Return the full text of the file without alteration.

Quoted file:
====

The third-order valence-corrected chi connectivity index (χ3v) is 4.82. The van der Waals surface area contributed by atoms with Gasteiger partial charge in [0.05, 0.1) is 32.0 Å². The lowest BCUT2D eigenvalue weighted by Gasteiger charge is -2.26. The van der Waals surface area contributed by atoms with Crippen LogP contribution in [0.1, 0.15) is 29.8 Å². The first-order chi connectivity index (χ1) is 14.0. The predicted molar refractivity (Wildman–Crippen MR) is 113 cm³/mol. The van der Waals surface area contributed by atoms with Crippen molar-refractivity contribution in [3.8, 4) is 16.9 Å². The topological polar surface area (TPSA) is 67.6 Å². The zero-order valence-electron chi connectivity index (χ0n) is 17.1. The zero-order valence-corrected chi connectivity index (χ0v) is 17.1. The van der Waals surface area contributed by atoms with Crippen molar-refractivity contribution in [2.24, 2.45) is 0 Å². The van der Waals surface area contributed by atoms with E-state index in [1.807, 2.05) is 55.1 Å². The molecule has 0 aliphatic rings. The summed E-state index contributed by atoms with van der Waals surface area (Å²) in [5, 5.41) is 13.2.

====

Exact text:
The third-order valence-corrected chi connectivity index (χ3v) is 4.82. The van der Waals surface area contributed by atoms with Gasteiger partial charge in [0.05, 0.1) is 32.0 Å². The lowest BCUT2D eigenvalue weighted by Gasteiger charge is -2.26. The van der Waals surface area contributed by atoms with Crippen LogP contribution in [0.1, 0.15) is 29.8 Å². The first-order chi connectivity index (χ1) is 14.0. The predicted molar refractivity (Wildman–Crippen MR) is 113 cm³/mol. The van der Waals surface area contributed by atoms with Crippen molar-refractivity contribution in [3.8, 4) is 16.9 Å². The topological polar surface area (TPSA) is 67.6 Å². The zero-order valence-electron chi connectivity index (χ0n) is 17.1. The zero-order valence-corrected chi connectivity index (χ0v) is 17.1. The van der Waals surface area contributed by atoms with Crippen molar-refractivity contribution in [2.24, 2.45) is 0 Å². The van der Waals surface area contributed by atoms with E-state index in [1.807, 2.05) is 55.1 Å². The molecule has 0 aliphatic rings. The summed E-state index contributed by atoms with van der Waals surface area (Å²) in [5, 5.41) is 13.2.